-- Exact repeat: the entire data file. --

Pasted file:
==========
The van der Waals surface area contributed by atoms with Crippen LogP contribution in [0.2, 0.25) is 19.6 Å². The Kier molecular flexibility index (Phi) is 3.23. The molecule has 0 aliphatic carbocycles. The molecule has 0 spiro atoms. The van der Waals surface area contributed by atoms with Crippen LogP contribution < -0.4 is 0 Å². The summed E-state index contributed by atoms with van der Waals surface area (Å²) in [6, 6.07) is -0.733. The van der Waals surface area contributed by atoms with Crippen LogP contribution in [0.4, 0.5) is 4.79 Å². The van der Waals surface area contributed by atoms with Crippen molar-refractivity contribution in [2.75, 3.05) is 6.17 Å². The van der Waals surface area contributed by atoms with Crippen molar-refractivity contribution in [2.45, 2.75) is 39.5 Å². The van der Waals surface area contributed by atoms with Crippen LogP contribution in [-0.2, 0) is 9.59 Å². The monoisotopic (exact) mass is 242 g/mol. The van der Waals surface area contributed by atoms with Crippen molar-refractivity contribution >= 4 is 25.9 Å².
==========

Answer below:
The van der Waals surface area contributed by atoms with Crippen LogP contribution in [0.2, 0.25) is 19.6 Å². The Kier molecular flexibility index (Phi) is 3.23. The molecule has 0 aliphatic carbocycles. The molecule has 0 spiro atoms. The van der Waals surface area contributed by atoms with Crippen LogP contribution < -0.4 is 0 Å². The summed E-state index contributed by atoms with van der Waals surface area (Å²) in [6, 6.07) is -0.733. The van der Waals surface area contributed by atoms with Crippen LogP contribution in [0.4, 0.5) is 4.79 Å². The van der Waals surface area contributed by atoms with Crippen molar-refractivity contribution in [2.75, 3.05) is 6.17 Å². The van der Waals surface area contributed by atoms with Crippen molar-refractivity contribution in [2.45, 2.75) is 39.5 Å². The van der Waals surface area contributed by atoms with Crippen LogP contribution in [-0.2, 0) is 9.59 Å². The monoisotopic (exact) mass is 242 g/mol. The van der Waals surface area contributed by atoms with Crippen molar-refractivity contribution >= 4 is 25.9 Å².